NedMortimer

Contributing writer for The Artifice.

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    Why is Utopian literature less popular than Dystopian literature?

    An article exploring the development and effect of significant pieces of Utopian literature and why Dystopian literature is more popular and widespread than its positive cousin. Is there something in our modern day psychological make-up that makes us define the ideal world negatively rather than positively?

    • Good topic! One thing to touch on is the overlap between the Utopian & dystopian; most dystopias are the final evolution of a preconceived utopia that has invariably warped over time. – majorlariviere 9 months ago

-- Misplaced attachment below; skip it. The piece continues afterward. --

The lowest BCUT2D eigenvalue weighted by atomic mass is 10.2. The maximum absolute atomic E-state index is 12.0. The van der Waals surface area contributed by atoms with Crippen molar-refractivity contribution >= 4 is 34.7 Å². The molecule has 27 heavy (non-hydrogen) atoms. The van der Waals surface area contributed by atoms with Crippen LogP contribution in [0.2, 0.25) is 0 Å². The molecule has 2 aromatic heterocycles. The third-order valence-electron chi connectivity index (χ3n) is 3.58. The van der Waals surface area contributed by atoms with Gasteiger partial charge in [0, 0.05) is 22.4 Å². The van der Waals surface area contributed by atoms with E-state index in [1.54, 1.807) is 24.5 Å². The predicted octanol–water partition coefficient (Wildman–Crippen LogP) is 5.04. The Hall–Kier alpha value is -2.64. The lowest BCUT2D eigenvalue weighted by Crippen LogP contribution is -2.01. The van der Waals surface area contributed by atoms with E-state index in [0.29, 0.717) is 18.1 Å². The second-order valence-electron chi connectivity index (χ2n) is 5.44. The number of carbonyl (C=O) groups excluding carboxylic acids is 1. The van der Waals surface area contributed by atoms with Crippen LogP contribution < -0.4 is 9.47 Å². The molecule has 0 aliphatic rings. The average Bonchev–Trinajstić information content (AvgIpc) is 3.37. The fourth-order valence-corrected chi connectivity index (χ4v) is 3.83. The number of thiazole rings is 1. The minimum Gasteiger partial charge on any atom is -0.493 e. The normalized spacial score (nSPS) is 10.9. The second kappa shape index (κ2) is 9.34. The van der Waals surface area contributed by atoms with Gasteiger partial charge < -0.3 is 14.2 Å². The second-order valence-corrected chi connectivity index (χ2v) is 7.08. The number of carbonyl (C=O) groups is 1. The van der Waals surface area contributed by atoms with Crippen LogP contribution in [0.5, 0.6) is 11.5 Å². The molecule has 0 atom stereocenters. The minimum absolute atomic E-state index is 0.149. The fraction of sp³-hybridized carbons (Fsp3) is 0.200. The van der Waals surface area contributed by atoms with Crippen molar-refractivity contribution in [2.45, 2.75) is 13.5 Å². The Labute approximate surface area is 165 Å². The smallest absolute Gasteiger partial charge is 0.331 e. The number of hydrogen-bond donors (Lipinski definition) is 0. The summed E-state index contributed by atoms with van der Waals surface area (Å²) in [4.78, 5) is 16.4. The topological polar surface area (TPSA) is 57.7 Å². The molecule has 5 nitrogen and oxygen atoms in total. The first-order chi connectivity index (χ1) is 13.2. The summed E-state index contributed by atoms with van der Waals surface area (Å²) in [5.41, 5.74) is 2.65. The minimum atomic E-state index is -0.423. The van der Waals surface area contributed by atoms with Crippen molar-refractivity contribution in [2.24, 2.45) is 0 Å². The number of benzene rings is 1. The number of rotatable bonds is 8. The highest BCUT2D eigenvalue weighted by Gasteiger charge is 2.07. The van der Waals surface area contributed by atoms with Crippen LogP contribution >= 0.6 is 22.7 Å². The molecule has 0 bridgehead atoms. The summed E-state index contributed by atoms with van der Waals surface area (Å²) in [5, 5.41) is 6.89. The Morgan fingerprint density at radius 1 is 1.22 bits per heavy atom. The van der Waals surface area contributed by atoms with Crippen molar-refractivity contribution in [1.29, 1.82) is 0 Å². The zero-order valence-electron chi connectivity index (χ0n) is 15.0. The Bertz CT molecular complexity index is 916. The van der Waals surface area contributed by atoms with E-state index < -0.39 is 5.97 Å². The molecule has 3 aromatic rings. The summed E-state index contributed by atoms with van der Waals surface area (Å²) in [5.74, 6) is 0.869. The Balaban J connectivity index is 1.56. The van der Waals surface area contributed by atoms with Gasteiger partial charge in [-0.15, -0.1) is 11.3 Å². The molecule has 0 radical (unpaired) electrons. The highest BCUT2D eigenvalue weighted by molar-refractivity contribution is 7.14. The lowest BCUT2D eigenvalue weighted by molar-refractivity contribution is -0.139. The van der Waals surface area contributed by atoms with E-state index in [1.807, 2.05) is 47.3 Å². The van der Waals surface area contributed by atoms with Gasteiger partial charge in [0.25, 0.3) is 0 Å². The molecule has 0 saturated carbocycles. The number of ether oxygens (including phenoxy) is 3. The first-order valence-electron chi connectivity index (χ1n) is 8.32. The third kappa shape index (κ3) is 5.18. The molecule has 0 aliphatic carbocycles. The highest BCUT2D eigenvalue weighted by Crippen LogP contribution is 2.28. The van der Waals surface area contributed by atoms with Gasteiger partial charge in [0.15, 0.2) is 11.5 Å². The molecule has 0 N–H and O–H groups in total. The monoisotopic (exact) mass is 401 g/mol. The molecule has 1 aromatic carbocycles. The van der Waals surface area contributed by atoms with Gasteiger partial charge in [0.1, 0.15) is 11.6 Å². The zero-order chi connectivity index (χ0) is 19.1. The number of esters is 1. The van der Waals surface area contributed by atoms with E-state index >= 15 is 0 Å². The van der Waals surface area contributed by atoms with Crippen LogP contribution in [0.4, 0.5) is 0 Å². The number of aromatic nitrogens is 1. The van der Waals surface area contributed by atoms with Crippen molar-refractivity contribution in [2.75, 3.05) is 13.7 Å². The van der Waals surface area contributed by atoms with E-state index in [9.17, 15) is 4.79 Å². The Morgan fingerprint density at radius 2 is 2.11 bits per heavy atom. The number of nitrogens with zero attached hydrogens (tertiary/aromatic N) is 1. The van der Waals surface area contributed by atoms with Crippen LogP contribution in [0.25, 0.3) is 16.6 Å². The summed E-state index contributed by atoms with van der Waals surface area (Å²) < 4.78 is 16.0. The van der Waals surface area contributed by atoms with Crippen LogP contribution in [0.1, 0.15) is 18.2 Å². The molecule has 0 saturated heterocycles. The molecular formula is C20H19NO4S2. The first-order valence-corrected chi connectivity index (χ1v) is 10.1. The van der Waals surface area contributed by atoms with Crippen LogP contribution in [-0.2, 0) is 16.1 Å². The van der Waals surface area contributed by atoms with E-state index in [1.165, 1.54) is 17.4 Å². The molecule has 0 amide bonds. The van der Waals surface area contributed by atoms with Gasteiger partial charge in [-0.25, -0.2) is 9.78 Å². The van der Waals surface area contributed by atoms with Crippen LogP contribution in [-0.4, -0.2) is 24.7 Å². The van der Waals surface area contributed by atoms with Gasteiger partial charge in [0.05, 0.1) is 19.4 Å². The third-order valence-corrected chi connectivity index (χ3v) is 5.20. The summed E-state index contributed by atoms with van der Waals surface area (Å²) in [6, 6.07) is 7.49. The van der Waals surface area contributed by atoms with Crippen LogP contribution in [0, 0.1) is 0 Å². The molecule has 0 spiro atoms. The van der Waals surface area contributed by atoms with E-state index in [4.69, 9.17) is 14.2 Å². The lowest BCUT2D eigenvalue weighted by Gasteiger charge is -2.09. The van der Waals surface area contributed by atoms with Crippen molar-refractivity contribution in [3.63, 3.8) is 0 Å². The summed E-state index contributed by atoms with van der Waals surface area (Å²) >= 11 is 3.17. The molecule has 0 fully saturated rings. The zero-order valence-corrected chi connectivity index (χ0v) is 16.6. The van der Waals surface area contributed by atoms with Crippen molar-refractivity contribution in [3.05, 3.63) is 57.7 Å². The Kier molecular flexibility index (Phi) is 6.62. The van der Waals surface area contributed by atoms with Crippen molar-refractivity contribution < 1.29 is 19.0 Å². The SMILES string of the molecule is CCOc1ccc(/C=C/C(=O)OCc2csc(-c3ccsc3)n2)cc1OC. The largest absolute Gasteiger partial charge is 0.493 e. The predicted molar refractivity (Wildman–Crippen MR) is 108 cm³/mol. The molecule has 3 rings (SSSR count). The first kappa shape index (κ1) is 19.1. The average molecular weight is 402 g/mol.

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    • I think we are, socially and individually, more curious in dystopia; more interested in the 'bad' re imaginings of the world rather than the 'good.' With the peak of technology, we are constantly wondering 'what could go wrong?". I remember one of the screenwriters for Black Mirror was saying that the inspiration for one of the episodes was the assemblage of the 'robot dog' and 'what if that was chasing me?' I think that dystopia serves as a kind of a reminder, to us, especially in a world where we have become more lazy than ever, that not everything that is beneficial is 'good.' – SpookyDuet 9 months ago